Sacirbey also testified that he provided President Izetbegovic with a yearly accounting of the expenses incurred in connection with the genocide case before the ICJ, although he expressed uncertainty as to whether President Izetbegovic had received complete documentation concerning the expenditures. He also testified that the Mission's back-up set of documents was sent to President Izetbegovic and that Sacirbey had not kept any duplicates. Id. (citing hearing transcript).

Williams, who was called to testify on Sacirbey's behalf, stated that Sacirbey's work with the ICJ was opposed by Momcilo Krajisnik and others in the international community, including Slobodan Milosevic, the former President of the Federal Republic of Yugoslavia, who wanted the case before the ICJ dismissed. Williams further contended that there were United States officials who shared that goal because they feared that the ICJ might conclude, as Sacirbey alleged, that certain of the participants in the Dayton talks -- including the United States -- were willing to overlook past acts of genocide against Bosnians in order to secure an agreement concerning BiH's governance. Indeed, as Williams noted, Sacirbey and others contended that certain United States allies had failed to prevent a massacre in the town of Sresvernizca in 1995 in furtherance of that goal. Williams suggested that the charges against Sacirbey may have been brought in an effort to discredit Sacirbey. As Williams explained, after Sacirbey left office, the party controlling the BiH government changed hands, and the new party, "which was the former communist party, essentially recloaked, had a very specific motive in going after members of the former regime to discredit them for political reasons." Id., at * 6 (citing hearing transcript).

In his papers opposing extradition, Sacirbey principally argued that: (i) no valid extradition treaty exists between the United States and BiH; (ii) even if BiH succeeded to the 1902 Treaty between the United States and Serbia, the offense of abuse of authority is not an extraditable offense under the Treaty; (iii) he is merely wanted for questioning, and has not been formally "charged" with an extraditable offense; (iv) the Government failed to demonstrate the requisite "dual criminality," i.e., that Sacirbey's alleged conduct is criminal under the laws of both BiH and the United States; (v) the Government failed to sustain its burden of demonstrating probable cause; and (vi) the "political character" exception in the Treaty applies to the crime alleged against him in any event.*fn8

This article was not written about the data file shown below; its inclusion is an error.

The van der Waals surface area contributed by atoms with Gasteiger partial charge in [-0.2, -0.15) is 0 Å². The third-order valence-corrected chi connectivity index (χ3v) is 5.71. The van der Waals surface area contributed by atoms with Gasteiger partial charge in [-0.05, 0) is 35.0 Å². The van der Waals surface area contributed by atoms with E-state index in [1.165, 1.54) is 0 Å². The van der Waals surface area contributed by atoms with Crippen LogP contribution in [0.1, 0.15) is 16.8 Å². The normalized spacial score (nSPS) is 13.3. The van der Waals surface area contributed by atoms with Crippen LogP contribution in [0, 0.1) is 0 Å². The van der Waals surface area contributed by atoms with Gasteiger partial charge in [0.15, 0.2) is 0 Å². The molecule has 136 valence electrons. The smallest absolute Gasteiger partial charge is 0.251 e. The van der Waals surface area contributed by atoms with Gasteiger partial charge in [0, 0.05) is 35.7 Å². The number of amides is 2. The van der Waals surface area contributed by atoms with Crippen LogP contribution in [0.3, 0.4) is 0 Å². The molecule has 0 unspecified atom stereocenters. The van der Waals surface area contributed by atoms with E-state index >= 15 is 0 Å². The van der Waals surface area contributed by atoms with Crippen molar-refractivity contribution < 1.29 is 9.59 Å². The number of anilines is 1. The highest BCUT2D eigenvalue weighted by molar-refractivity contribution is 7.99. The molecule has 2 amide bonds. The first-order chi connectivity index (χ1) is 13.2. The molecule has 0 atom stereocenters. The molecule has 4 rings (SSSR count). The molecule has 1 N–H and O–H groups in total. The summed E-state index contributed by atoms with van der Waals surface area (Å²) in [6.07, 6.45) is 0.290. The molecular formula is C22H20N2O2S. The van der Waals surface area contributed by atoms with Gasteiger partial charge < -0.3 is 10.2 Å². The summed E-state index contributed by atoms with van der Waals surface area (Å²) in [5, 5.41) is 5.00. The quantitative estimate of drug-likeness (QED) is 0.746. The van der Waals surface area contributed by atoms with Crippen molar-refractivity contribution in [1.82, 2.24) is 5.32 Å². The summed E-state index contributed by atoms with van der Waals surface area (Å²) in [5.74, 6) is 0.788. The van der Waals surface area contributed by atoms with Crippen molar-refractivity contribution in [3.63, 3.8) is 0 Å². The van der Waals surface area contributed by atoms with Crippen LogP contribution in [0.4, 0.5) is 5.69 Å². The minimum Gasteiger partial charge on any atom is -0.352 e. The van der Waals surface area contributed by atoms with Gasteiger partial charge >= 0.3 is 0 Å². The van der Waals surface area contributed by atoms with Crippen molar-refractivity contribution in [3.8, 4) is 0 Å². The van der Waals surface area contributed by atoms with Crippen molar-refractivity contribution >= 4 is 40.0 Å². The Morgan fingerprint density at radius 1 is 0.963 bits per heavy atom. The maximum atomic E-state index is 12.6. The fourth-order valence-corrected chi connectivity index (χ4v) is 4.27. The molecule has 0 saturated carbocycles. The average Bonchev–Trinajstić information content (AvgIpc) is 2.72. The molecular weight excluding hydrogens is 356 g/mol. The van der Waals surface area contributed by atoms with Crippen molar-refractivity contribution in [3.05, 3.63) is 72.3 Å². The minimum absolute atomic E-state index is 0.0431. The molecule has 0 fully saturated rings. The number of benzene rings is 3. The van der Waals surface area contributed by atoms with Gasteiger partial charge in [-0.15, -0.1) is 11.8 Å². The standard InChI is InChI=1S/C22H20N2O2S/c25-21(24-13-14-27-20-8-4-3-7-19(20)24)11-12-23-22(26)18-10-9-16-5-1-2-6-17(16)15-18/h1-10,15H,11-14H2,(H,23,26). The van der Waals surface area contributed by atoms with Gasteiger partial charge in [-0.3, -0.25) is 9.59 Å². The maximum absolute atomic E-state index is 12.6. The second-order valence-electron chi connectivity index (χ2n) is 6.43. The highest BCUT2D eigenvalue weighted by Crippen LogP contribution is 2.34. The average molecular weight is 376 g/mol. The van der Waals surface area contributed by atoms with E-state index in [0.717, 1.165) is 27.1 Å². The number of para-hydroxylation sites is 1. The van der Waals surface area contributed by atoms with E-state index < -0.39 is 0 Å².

3.Judge Maas's Decision

On January 19, 2005, Judge Maas granted the Government's extradition request, and on January 25, 2005, issued a Certification of Extraditablity. (See Certification, App. Ex. 61.) First, Judge Maas found that BiH had succeeded to the obligations of the Treaty, as evidenced by a 1992 letter from the BiH president to the State Department, as well as the fact that BiH was relying on the Treaty in connection with its request to extradite Sacirbey. See Extradition Order, 2005 WL 107094, at ** 10-11.

Second, with respect to Sacirbey's contention that the offense of abuse of authority does not provide a basis for extradition, Judge Maas determined that the offense is sufficiently equivalent to "embezzlement by public officers," which is expressly enumerated as an extraditable offense under the Treaty. See id., at ** 12-15.

Third, in addressing Sacirbey's claim that he was not properly "charged" because the proceedings in BiH had not evolved beyond the investigative stage, Judge Maas found that the Treaty does not require a formal charge, such as an indictment. Rather, Judge Maas explained, "all that need be shown is that [BiH] intends to prosecute" Sacirbey -- an intent which BiH has repeatedly affirmed. See Extradition Order, 2005 WL 107094, at ** 14-16.

Fourth, Judge Maas rejected Sacirbey's contention that the dual criminality requirement was not satisfied. In this regard, Judge Maas determined that the charged conduct underlying the abuse of authority offense was clearly prohibited by a number of federal criminal statutes, including the embezzlement and theft offenses set forth in 18 U.S.C. §§ 641, 643, 648, and 649. See id., at ** 17-18. Fifth, Judge Maas found that the Government had established probable cause, based in large part on the following evidence: (i) there was a significant shortfall in the BiH financial accounts over which Sacirbey had authority; (ii) in the face of an investigation, Sacirbey did not provide details or documentation of various non-routine expenditures; (iii) contrary to Sacirbey's claim, President Izetbegovic expressly denied that he had authorized the expenditures of funds to pursue cases before the international tribunals; (iv) Sacirbey's statement to Lukovac that he would be able to restore some of the funds could be construed as an implicit concession that some of the expenditures were improper; and (v) Sacirbey diverted the 15,000 DM in emergency funds sent to the Mission. See id., at ** 18-19.

Finally, Judge Maas flatly rejected Sacirbey's claim that his purported offense was of a "political character." In this regard, Judge Maas explained that the political character exception is narrow, and generally does not encompass financial crimes like the one at issue here. He further found that for the exception to apply, Sacirbey would have had to demonstrate --- but did not -- that his alleged crime was incidental to a war or armed rebellion. See id., at ** 19-20.